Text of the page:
Use of body cameras by Minneapolis Police Officers rose 133 percent in a month this summer after an officer fatally shot an Australian woman. No cameras were used in that incident, which prompted the police chief to require their use whenever an officer responds to a call.
Minneapolis police officers are using their body cameras more than they did before the department changed its policy after the July shooting death of an Australian woman, the city’s police chief said Monday. One city council member says an internal audit shows use of the technology is inconsistent and some officers never turn them on, the Associated Press reports. Chief Medaria Arradondo changed the policy to require his officers to turn on their body cameras when responding to any call. The change came after an officer fatally shot Justine Ruszczyk Damond. The bride-to-be had called to report a possible sexual assault behind her home, and the responding officers did not turn on their body cameras before the shooting. The department’s previous policy gave officers discretion.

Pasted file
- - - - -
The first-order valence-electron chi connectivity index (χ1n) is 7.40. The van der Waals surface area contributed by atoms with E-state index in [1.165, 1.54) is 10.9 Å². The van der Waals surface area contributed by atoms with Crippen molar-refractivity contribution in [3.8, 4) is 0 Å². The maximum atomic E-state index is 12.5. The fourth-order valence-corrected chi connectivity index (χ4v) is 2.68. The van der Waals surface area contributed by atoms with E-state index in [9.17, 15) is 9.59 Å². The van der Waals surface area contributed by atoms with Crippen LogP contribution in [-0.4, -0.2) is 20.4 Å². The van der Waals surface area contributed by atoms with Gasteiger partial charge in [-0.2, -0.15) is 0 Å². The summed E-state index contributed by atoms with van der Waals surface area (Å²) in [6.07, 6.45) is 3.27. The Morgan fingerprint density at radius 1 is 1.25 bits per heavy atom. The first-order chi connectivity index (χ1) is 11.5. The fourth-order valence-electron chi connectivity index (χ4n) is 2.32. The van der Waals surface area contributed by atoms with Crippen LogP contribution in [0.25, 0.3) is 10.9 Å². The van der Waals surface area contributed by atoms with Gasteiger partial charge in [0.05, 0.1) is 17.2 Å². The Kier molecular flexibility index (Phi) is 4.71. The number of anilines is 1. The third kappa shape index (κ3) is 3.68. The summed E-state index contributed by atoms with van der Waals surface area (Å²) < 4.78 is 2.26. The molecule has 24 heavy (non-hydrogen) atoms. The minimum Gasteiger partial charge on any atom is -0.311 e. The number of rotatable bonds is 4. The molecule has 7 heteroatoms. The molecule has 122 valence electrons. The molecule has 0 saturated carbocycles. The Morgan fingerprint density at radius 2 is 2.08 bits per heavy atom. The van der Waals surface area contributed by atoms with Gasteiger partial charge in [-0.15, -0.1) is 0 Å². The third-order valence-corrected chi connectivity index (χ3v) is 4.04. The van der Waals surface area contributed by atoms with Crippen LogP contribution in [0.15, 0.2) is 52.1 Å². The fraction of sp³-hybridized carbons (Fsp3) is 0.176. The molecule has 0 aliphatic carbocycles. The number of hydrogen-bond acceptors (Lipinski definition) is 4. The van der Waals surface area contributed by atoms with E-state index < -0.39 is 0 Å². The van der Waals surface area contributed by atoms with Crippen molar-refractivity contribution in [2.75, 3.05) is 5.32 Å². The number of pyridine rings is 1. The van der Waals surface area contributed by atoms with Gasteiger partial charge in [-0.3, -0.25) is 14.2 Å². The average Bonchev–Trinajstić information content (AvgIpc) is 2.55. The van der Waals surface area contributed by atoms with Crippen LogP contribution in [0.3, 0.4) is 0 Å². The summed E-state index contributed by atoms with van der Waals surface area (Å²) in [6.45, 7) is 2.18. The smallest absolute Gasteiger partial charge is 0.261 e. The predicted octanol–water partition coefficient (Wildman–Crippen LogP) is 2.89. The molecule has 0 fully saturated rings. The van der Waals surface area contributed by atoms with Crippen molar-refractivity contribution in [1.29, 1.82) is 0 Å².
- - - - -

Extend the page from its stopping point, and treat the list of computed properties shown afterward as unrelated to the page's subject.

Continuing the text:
From July 29 to Aug. 27, officers recorded 55,729 videos with their body cameras. That’s up 133 percent from the 23,876 videos recorded from June 15 to July 14. The hours of video recorded jumped nearly 260 percent, from 2,521 in June and July to more than 9,000 hours recorded in the July to August period. Council member Linea Palmisano, who viewed an internal audit on the body camera program, says the findings in the report are “damning.” The audit is set to be released Tuesday. “There’s some people who never have it on,” Palmisano told the Minneapolis Star Tribune. “This is a very expensive program and there isn’t oversight of this, and there isn’t governance.” Arradondo said he welcomes any recommendations from the audit. “There’s still a lot of work to be done, and we are still learning,” he said. He added that much like the implementation of squad car cameras or stun guns, it takes time for new technology to become widely accepted.